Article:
Rick Holmes: Wind power is in our future

Rick Holmes

A mighty wind is gathering behind wind power, and this time it's not all hot air.

T. Boone Pickens and Al Gore are singing in harmony the praises of wind energy. Investors around the world are casting their money to the wind. Windmills are popping up in backyards and industrial parks. A long-disputed wind farm on Nantucket Sound is finally coming into view.

"Enough wind power blows through the Midwest corridor every day to meet 100 percent of U.S. electricity demand," Gore says. He is challenging the nation to create a new infrastructure to get that energy from the windy plains to the homes where it's needed. In 10 years, we ought to be able to get all our electric generation from wind, solar and other renewable sources.

That vision is already taking shape in the heart of the oil patch. This month the Texas Public Utilities Commission authorized spending $4.9 billion on a thousand miles of transmission lines to bring wind energy to the nation's power grid.

Pickens, a billionaire oil man and hedge fund manager, plans to pump power into those lines. In Sweetwater, Texas, he's building the largest wind farm in the world. It will generate 4,000 megawatts, the equivalent of 2.5 nuclear power plants.

Pickens has always wielded political power as well as the kind that comes from windmills and oil rigs. He has bankrolled Republican politicians for decades, and was one of the chief backers of the Swift boat attacks on John Kerry in 2004. But on energy, he has switched sides, investing $58 million in a media campaign pushing the "Pickens Plan," which would use wind power to produce the nation's electricity and natural gas to fuel our cars.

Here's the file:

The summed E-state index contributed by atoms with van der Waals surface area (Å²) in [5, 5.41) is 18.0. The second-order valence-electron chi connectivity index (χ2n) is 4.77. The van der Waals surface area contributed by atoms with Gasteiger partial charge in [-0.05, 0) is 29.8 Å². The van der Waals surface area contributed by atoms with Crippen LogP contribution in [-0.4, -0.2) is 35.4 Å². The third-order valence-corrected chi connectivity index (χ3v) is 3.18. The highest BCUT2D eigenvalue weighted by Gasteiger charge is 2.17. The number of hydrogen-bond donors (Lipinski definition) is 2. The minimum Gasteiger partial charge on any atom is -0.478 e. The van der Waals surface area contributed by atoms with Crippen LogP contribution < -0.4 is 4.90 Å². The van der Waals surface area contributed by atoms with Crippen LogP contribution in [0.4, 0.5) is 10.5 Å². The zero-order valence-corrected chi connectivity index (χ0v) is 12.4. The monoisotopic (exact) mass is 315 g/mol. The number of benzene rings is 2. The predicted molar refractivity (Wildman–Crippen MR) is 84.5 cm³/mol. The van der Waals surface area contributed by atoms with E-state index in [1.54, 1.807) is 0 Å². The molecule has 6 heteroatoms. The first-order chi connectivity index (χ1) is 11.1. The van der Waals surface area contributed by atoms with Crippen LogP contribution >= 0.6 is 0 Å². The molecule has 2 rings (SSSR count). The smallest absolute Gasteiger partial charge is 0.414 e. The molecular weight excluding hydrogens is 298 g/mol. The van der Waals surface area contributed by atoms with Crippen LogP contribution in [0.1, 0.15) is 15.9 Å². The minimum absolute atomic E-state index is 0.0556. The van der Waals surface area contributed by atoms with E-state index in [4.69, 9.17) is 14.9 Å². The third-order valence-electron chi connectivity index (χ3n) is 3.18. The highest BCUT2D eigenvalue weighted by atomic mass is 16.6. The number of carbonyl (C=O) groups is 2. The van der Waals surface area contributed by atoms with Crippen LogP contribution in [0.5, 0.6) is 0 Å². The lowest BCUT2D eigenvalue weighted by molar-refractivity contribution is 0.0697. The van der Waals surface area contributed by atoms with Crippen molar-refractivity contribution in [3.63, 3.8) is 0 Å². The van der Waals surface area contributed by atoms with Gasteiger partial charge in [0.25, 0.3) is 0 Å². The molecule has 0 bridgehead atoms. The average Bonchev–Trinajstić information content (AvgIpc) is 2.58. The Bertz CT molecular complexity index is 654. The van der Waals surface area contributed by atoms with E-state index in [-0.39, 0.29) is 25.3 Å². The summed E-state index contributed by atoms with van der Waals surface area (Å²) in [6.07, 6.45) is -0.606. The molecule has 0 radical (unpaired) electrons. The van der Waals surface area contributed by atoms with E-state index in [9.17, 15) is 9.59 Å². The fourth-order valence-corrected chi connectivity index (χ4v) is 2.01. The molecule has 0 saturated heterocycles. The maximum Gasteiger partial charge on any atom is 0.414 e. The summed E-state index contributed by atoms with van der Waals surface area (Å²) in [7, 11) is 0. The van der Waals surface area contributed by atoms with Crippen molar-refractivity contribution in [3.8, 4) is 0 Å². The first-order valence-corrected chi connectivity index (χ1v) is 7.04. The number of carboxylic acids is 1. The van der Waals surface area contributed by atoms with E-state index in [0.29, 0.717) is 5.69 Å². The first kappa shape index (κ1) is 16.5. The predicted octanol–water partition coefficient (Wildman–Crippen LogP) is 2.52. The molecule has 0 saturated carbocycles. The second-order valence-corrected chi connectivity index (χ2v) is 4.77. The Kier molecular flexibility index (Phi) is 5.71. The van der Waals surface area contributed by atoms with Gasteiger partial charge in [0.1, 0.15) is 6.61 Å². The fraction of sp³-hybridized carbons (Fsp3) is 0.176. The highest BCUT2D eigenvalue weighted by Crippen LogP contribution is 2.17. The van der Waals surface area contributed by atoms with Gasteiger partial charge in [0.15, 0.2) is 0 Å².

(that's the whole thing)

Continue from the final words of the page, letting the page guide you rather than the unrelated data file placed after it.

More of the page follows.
Pickens told a Senate committee last week that alternative energy is a national security issue. The U.S. is spending $700 billion a year on foreign oil, he said, which is four times what we spend on the Iraq war.

"We are paying for the war against ourselves, and we have got to stop it, some way, somehow," he said.

The oil-driller's mentality still reigns at the White House, though, where the two oil men in charge treat renewable energy as more threat than promise. Senate Republicans just blocked a bill that would have extended $23 billion in tax credits for renewable energy projects.

"This administration belongs to energy and gas," Kerry said in Framingham last week.

But the winds of change continue to blow.

Here in New England the winds aren't as strong and constant as those that blow across West Texas, but modern windmills are churning here as well. In Hull, a pair of wind turbines at a school and a landfill produce enough power for 1,000 homes and the town's traffic lights. The town-owned electric company, which charges rates a third lower than neighboring communities, is looking at putting two more wind turbines offshore. Staples wants to add a wind turbine to its corporate headquarters overlooking the Mass. Pike in Framingham. Monks are planning to harness the wind to support their abbey atop one of the Worcester hills.